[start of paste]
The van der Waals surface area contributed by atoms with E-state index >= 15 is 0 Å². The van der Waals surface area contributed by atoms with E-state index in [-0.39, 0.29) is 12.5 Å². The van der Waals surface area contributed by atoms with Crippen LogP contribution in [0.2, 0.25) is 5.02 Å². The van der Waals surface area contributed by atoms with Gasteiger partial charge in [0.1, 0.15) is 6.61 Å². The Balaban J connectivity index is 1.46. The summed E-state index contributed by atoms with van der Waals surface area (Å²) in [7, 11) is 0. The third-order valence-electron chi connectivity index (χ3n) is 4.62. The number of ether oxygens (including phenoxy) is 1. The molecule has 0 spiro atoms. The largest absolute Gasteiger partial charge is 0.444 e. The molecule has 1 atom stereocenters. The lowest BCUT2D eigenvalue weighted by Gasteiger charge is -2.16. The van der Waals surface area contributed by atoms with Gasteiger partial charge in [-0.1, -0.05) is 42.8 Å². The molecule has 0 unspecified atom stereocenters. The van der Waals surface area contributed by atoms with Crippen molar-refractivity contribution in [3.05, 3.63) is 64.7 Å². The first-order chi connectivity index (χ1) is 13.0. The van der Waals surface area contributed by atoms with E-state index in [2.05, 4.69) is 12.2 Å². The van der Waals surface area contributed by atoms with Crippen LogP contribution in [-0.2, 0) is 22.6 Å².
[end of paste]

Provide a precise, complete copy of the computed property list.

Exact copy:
The van der Waals surface area contributed by atoms with E-state index >= 15 is 0 Å². The van der Waals surface area contributed by atoms with E-state index in [-0.39, 0.29) is 12.5 Å². The van der Waals surface area contributed by atoms with Crippen LogP contribution in [0.2, 0.25) is 5.02 Å². The van der Waals surface area contributed by atoms with Gasteiger partial charge in [0.1, 0.15) is 6.61 Å². The Balaban J connectivity index is 1.46. The summed E-state index contributed by atoms with van der Waals surface area (Å²) in [7, 11) is 0. The third-order valence-electron chi connectivity index (χ3n) is 4.62. The number of ether oxygens (including phenoxy) is 1. The molecule has 0 spiro atoms. The largest absolute Gasteiger partial charge is 0.444 e. The molecule has 1 atom stereocenters. The lowest BCUT2D eigenvalue weighted by Gasteiger charge is -2.16. The van der Waals surface area contributed by atoms with Gasteiger partial charge in [-0.1, -0.05) is 42.8 Å². The molecule has 0 unspecified atom stereocenters. The van der Waals surface area contributed by atoms with Crippen molar-refractivity contribution in [3.05, 3.63) is 64.7 Å². The first-order chi connectivity index (χ1) is 13.0. The van der Waals surface area contributed by atoms with E-state index in [2.05, 4.69) is 12.2 Å². The van der Waals surface area contributed by atoms with Crippen LogP contribution in [-0.2, 0) is 22.6 Å².